Larry Fink [00:19:47] I have no idea. It’s not good. We’re really not being truthful to selves. We do not have any financial mechanism to bring the capital to the emerging world like we need if if it indeed it’s that much money. This is why in in 2021, in a speech I gave to the G20, why we need to reimagine these the multilateral development banks like the World Bank and the IMF. Secretary Yellen is now starting to talk about this.
Jason Bordoff [00:20:21] What is the role of the NDB is in the World Bank? We have new leadership coming in.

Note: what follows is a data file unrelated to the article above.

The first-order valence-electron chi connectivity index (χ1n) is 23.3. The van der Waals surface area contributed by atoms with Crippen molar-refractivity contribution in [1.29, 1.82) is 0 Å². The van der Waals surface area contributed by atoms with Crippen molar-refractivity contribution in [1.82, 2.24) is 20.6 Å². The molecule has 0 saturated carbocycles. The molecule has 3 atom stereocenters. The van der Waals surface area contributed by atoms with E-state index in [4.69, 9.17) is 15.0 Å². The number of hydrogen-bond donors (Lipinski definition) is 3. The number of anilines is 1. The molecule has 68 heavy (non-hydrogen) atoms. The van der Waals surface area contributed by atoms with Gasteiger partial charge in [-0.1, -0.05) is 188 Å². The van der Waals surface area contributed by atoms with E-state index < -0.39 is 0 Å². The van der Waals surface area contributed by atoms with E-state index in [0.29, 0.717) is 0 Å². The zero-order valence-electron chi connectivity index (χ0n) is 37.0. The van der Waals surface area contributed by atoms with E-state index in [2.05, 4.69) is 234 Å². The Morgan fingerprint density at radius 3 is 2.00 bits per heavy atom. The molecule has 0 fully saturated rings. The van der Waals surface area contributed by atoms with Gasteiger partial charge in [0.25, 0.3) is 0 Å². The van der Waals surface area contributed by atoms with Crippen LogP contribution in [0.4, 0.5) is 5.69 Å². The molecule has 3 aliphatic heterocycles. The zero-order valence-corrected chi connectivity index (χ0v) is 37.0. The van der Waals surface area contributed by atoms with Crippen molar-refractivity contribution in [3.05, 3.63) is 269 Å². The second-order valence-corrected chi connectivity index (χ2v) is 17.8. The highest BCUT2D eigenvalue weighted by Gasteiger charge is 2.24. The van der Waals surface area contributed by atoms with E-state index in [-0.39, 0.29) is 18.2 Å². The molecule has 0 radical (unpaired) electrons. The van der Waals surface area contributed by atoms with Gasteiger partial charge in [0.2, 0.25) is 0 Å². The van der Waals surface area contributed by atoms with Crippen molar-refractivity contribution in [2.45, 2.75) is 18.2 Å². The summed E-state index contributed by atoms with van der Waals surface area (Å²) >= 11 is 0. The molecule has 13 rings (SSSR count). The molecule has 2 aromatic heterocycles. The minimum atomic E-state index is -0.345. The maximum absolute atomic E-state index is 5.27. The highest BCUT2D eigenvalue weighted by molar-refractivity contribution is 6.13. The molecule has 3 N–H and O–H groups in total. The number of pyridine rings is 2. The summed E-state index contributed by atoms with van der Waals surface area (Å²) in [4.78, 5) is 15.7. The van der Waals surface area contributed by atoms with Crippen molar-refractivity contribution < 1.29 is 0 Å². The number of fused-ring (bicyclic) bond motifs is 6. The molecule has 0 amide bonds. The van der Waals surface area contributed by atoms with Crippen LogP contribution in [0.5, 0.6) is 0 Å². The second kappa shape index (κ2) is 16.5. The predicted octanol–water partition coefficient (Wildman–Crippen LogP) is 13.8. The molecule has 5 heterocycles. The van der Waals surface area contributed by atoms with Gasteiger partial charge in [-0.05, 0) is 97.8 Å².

Larry Fink [00:20:25] Yeah, we’re going to Asia coming in and we’ve we’ve had conversations. Look at they they were designed, you know, Brentwood, they were designed when banking was a different business. Banks provided most of the capital to the emerging world. Then we had all these different rolling crises in the emerging world. And then more importantly, we had something called Dodd-Frank in the Basel capital standards. Let’s be clear. Banks really have a very modest ability to lend to non-investment grade countries. You know, the developing world or just above the investment grade. They just can’t do it for capital. So we have to find new sources of capital. There’s just not enough sources of capital unless we have the country of origin. And maybe one of the developing banks provide the first loss piece. Right now, the World Bank and the IMF, basically their capital structure is they provide the senior lending and the way they wanted the private markets to provide the junior and subordinated pieces. There’s just not enough capital. And that’s especially when we’re talking about retirement savings, where you have a whole different fiduciary standard in investing your retirement savings in that. So. So look at this is where I’m an alarmist. I don’t believe enough focus is being done on how do we if we really want to be faithful about this idea, we need the emerging market world to come along with us. We need to be we need to get the equity owners of these development banks to rethink about and reimagine the charters of these institutions. The problem is it’s going to require a lot more capital for these institutions if they’re going to be the junior lender. The first loss piece, if we had that mechanism, then there would be quite a bit of private capital that would come there. But right now, you know, whether you’re investing in a in a in a country in Africa or a country in Southeast Asia that needs help. Every project is like baking bread. And if you can’t get to a trillions of dollars of financing. Project by project. By project by project. And so we need to be realistic about if we are really faithful to this notion that we have to bring the whole world forward together, then we have to reimagine the whole world’s mechanism to finance the developing world moving forward together.